See previous blog post:Margin Call Film Review at Sundance.

Comments (9)

Feb 28, 2011 - 11:55am

Awesome stuff as always James.

Does a fleshlight count as an action figure that I keep hidden?

If I had asked people what they wanted, they would have said faster horses - Henry Ford
Feb 28, 2011 - 5:02pm

Does a fleshlight count as an action figure that I keep hidden?

If it comes with a jet pack and a flamethrower, then yes.

In 1976, James Hunt broke the sound barrier through Eau Rouge only to retire before the event finished... following the race he had sex with three Belgian nurses at the clubhouse near La Source.
Apr 22, 2011 - 3:41pm

Looks like at least one young lady disagrees...…

Good call. I think the truth is a mixture of both articles and until WSO's MAN WEEK I hadn't heard the topic adressed from the male point of view. The point is that the world has changed and blaming one sex or the other isn't going to change that or help. I could EASILY provide many examples of things women my age do that make them totally unattractive as mates or mothers - I live in Jersey and work in NYC, trust me, there's plenty of well documented ammo in both regions of women who most men would NEVER open a joint account with or even let near, let alone introduce to family, work, or friends. For all the women wanting a MAN, there are also a legion of guys out there who want a WOMAN and not a selfish, immature bitch.

But I am not interested in promoting or continuing the battle of the sexes. There is no winner. Much better off is for the relationship to balance out....and allow the ethics to develop constructively.

There are a few simple points to be made:
1. Women's verbal skills develop faster than men, and men catch up and even out at about +/- 30 years of age. This has very serious effects on study habits as well.
2. The content of this debate/conversation has thus been largely dominated by women and / or the older generation - neither of whom have conceeded a whole lot of ground. Consider this a shot across the bow, because one thing women have taugh me is to play hard ball when negotiating.
3. Taken for granted in these statistics is the HUGE amount of men now serving overseas, typically the more motivated type, so the demographic studies presented in both of the above women's articles are seriously deficient in that respect.
4. Hand in hand with the above point: on average, men are physically dominant. This fundamental fact will reassert itself into the economy in ways that women can't compete with.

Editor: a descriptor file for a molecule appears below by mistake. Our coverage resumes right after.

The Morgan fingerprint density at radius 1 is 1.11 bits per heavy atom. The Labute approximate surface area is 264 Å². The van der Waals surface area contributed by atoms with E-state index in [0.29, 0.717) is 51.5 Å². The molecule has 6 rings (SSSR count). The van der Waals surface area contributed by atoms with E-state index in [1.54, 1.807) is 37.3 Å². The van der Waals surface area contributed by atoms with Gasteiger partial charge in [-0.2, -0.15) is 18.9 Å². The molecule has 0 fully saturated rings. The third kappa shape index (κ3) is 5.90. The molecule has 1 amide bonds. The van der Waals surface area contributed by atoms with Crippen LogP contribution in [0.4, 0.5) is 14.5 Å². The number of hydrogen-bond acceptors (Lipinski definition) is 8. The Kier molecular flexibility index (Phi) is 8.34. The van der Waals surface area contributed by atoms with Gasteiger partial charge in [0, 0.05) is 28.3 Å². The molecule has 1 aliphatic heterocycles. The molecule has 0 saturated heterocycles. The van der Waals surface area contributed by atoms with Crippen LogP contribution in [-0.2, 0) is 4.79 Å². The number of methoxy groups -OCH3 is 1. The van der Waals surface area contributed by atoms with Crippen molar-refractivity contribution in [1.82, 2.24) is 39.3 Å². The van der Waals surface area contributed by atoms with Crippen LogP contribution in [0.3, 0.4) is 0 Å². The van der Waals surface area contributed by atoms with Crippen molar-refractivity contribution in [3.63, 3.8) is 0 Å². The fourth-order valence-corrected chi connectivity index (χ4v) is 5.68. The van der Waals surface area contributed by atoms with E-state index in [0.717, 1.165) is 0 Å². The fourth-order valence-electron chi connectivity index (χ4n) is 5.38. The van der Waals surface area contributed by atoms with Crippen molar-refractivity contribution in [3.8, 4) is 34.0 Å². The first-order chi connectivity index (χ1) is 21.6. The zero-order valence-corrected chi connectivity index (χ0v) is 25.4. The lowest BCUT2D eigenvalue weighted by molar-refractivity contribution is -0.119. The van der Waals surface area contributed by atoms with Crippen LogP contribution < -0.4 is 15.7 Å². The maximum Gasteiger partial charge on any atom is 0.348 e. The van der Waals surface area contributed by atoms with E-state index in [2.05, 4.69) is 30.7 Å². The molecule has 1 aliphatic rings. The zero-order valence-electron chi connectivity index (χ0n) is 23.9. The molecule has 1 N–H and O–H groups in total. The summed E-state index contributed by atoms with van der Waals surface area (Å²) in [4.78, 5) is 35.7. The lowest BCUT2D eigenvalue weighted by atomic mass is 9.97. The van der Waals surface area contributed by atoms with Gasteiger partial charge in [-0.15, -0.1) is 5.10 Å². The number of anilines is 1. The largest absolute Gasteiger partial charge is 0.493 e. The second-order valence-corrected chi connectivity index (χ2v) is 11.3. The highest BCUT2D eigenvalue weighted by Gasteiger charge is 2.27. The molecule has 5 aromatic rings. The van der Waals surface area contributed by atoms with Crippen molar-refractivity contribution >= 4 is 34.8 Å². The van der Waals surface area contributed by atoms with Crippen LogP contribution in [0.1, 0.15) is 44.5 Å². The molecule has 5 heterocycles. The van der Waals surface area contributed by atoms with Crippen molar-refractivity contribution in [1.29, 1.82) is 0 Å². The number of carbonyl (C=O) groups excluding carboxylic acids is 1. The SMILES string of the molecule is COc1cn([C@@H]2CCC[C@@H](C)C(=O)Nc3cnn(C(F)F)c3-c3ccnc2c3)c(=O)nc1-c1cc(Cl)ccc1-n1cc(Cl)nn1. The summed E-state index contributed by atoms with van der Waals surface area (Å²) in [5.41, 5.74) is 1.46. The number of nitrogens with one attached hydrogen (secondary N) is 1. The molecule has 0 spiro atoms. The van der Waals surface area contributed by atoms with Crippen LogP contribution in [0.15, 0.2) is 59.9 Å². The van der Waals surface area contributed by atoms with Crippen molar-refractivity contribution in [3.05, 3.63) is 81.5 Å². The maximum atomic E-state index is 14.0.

5. Ladies, prepare yourself to encounter more fully developed adult men and also be prepared to grow up as well: I know plenty of women having the time of their lives on the singles scene, who cheat on their faithful boyfriends, and are predators looking to cash in on successful men - you can't have it both ways.
6. The current immigration wave is largely off the books, so this country is dealing with a massive amount of sociological unknowns: let's not hold too tightly to these current observations. I expect the political, business, and cultural climate to be radically different in a decade or so.
7. Fringe arguments about how modern technology has made it so that men aren't even necessary to reproduction are total shit because technology to replace the womb could be developed as well, so I'm putting an end to this demented line of thinking.
8. Boys are not going to 'grow up' when they meet the 'right' woman - you are not our saviors, and in fact too much female socialization is the problem - being around other men and learning to do as they do will help.
9. The overall trend in prolonged development is not a myth: men are now acknowledging this and adjusting. Everyone is waking up to this, and thankfully we have the 1920's to use as a basic source of information.

In the broadest sense, the above points are not negotiable.

The time is coming for most of the guys I know who are in my age group to ask this of themselves and make a decision: am I happy with my current state in life, and the long term trajectory as well? Most of us would answer HELL YEAH to the first part, but are not as certain about the second. Marriage and career and all that good stuff are only part of the 'growing' up part. There are additional advantages to applying one's self to a career, social standing, and family. It is beyond the scope of this forum to go into all the details, but the WSO guys, as usual, are ahead of the curve on a major shift in this country. What comes next, I do not know, but I am hopeful for the future.

Get busy living
Apr 13, 2011 - 1:40am

Edmundo Braverman:
Her article was the entire idea behind MAN WEEK. Let's see what we figure out.

Send her an e-mail informing her of MAN WEEK and how she was the inspiration.

In 1976, James Hunt broke the sound barrier through Eau Rouge only to retire before the event finished... following the race he had sex with three Belgian nurses at the clubhouse near La Source.
May 19, 2011 - 3:05am
"You stop being an asshole when it sucks to be you." -IlliniProgrammer "Your grammar made me wish I'd been aborted." -happypantsmcgee